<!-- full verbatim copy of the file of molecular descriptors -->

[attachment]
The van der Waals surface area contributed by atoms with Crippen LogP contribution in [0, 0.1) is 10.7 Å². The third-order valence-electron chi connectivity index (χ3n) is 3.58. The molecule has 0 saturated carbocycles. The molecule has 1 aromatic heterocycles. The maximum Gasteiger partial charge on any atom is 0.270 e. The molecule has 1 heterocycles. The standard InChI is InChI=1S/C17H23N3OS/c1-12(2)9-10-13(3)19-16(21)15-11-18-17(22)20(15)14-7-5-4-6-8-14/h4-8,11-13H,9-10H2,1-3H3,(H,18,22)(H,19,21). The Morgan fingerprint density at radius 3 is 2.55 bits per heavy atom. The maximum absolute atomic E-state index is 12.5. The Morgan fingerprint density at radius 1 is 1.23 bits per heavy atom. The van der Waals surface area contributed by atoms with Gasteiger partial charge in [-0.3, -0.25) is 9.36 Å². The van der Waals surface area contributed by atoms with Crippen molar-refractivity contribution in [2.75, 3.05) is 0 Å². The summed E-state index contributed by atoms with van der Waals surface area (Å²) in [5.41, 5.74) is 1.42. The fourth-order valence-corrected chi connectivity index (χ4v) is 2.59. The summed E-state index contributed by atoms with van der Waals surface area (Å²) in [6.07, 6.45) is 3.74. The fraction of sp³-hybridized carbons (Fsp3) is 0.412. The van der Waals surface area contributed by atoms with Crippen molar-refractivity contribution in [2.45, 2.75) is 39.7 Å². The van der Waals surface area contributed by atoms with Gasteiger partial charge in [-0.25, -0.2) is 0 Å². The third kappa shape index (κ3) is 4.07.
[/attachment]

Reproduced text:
The van der Waals surface area contributed by atoms with Crippen LogP contribution in [0, 0.1) is 10.7 Å². The third-order valence-electron chi connectivity index (χ3n) is 3.58. The molecule has 0 saturated carbocycles. The molecule has 1 aromatic heterocycles. The maximum Gasteiger partial charge on any atom is 0.270 e. The molecule has 1 heterocycles. The standard InChI is InChI=1S/C17H23N3OS/c1-12(2)9-10-13(3)19-16(21)15-11-18-17(22)20(15)14-7-5-4-6-8-14/h4-8,11-13H,9-10H2,1-3H3,(H,18,22)(H,19,21). The Morgan fingerprint density at radius 3 is 2.55 bits per heavy atom. The maximum absolute atomic E-state index is 12.5. The Morgan fingerprint density at radius 1 is 1.23 bits per heavy atom. The van der Waals surface area contributed by atoms with Gasteiger partial charge in [-0.3, -0.25) is 9.36 Å². The van der Waals surface area contributed by atoms with Crippen molar-refractivity contribution in [2.75, 3.05) is 0 Å². The summed E-state index contributed by atoms with van der Waals surface area (Å²) in [5.41, 5.74) is 1.42. The fourth-order valence-corrected chi connectivity index (χ4v) is 2.59. The summed E-state index contributed by atoms with van der Waals surface area (Å²) in [6.07, 6.45) is 3.74. The fraction of sp³-hybridized carbons (Fsp3) is 0.412. The van der Waals surface area contributed by atoms with Crippen molar-refractivity contribution in [2.45, 2.75) is 39.7 Å². The van der Waals surface area contributed by atoms with Gasteiger partial charge in [-0.25, -0.2) is 0 Å². The third kappa shape index (κ3) is 4.07.